1 Kelsi Dahlia 25.48 25.74
2 Hellen Moffitt 26.19 26.39
3 Erika Brown 26.64 26.64
4 Amanda Kendall 26.07 26.07
5 Katie McLaughlin 26.75 26.75
6 Kendyl Stewart 25.93 26.45
7 Alyssa Marsh 26.46 26.99
8 Ann Ochitwa 26.49 26.64

Dark Horse: Maddie Murphy. The rising Cal junior has been 26.60, and she’s seen progression in her first two seasons with the Golden Bears.

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4 years ago

Other than the standard boilerplate, “I worked harder and have great teammates,” has Erika Brown or anyone ever provided a rational and fuller explanation for the drop you mention from a :55 fly in her first college season to a :49 fly in her second college season? If it were just hard work, wouldn’t there be corresponding drops by teammates and other NCAA swimmers?

Reply to  Karl Ortegon
4 years ago

Lots of video interviews from her from before/after NCAAs.


Lots of platitudes, but maybe you can come up with something valuable out of them as well.

Aussie tumbler
Reply to  Braden Keith
4 years ago

The one short video (same at both links) says nothing except that Brown dropped to :52 in 100 fly and figured she would go lower, and that her teammates “backed her up,” –and boy I suppose that never happens in college swimming.

Reply to  Karl Ortegon
4 years ago

If that were the case though, wouldn’t a lot of swimmers drop that kind of time in the 100 Fly and 200 Free? Weights and workouts and underwaters and trying new events are not specific to just TN and Louisville’s programs and coaching. Even Swimswam’s summer print issue (which charts both Brown and Comerford’s unusual time drops) says of Brown that “Her story is not typical.” (p. 137) But the reader is left wondering about the reasons for the atypicality of Brown and Comerford’s steep college time drops.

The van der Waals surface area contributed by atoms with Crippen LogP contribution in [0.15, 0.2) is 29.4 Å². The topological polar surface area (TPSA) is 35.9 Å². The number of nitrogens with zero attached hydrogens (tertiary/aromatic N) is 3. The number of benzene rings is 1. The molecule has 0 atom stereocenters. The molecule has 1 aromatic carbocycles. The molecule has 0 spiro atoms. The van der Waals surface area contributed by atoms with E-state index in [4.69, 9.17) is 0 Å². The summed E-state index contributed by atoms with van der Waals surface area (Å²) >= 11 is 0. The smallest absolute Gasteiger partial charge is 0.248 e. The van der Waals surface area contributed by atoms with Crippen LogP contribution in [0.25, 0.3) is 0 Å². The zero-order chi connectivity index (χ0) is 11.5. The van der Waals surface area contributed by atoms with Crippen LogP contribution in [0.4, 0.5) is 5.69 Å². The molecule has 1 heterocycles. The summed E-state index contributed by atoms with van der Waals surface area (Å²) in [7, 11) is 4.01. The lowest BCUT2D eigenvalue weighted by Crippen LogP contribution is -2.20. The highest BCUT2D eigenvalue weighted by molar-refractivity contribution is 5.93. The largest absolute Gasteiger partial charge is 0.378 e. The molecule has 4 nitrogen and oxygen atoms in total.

Reply to  Jackson
4 years ago

It’s clear from her March interview that it was an attitude change that made her get faster: “This year I decided to love my teammates.” That must mean that last year she only thought about herself. Thinking about yourself all the time is not healthy.

Tea rex
Reply to  Jackson
4 years ago

Clark Smith had a similar trajectory. Ian Finnerty as well. Kelsi Worrell? Comerford?

And yes, EB’s previous best was 55, but it wasn’t a focus event. I’m pretty sure my best time in 200 breast is around 3 minutes from a random meet when I was 13.

Sharon Brodnansky
4 years ago

These LADIES rock! GirlPower!!!!!!!

4 years ago

Why call Regan Smith a “backstroke specialist”. It isn’t really accurate anymore. Look at her National rankings in the 100 and 200 Fly this year. Yes, she’s better currently (top 2-3)in backstroke. But she’s very very competitive in fly. She has a legitimate shot at top 3 in the 200 Fly unless, with 200 back next day, she waits to swim it at Pan Pacs or Jr Pan Pacs. I think she’s earned the right not to be pigeonholed as “just” a backstroker.

4 years ago

1. Dahlia
2. Brown
3. Moffitt
4. Mclaughlin
5. Stewart
6. Kendall
7. Tetzloff
8. Ochitwa

About Karl Ortegon

Karl Ortegon

Karl Ortegon studied sociology at Wesleyan University in Middletown, CT, graduating in May of 2018. He began swimming on a club team in first grade and swam four years for Wesleyan.